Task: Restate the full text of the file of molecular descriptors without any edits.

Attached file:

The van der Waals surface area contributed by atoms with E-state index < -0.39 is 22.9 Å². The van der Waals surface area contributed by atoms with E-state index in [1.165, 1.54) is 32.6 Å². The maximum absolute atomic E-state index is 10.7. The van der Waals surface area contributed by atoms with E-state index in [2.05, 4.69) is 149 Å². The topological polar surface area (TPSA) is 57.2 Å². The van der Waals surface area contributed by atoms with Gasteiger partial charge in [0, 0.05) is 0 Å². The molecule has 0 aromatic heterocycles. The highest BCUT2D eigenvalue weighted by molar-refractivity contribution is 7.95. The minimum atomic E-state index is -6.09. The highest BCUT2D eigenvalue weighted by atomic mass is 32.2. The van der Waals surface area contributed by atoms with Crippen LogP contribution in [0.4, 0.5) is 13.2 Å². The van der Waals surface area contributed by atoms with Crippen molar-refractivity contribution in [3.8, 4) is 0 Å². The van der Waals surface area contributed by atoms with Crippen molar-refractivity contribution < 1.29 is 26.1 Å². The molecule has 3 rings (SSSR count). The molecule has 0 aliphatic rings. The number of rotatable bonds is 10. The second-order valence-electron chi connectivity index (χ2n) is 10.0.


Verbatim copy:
The van der Waals surface area contributed by atoms with E-state index < -0.39 is 22.9 Å². The van der Waals surface area contributed by atoms with E-state index in [1.165, 1.54) is 32.6 Å². The maximum absolute atomic E-state index is 10.7. The van der Waals surface area contributed by atoms with E-state index in [2.05, 4.69) is 149 Å². The topological polar surface area (TPSA) is 57.2 Å². The van der Waals surface area contributed by atoms with Gasteiger partial charge in [0, 0.05) is 0 Å². The molecule has 0 aromatic heterocycles. The highest BCUT2D eigenvalue weighted by molar-refractivity contribution is 7.95. The minimum atomic E-state index is -6.09. The highest BCUT2D eigenvalue weighted by atomic mass is 32.2. The van der Waals surface area contributed by atoms with Crippen LogP contribution in [0.4, 0.5) is 13.2 Å². The van der Waals surface area contributed by atoms with Crippen molar-refractivity contribution in [3.8, 4) is 0 Å². The van der Waals surface area contributed by atoms with Crippen molar-refractivity contribution < 1.29 is 26.1 Å². The molecule has 3 rings (SSSR count). The molecule has 0 aliphatic rings. The number of rotatable bonds is 10. The second-order valence-electron chi connectivity index (χ2n) is 10.0.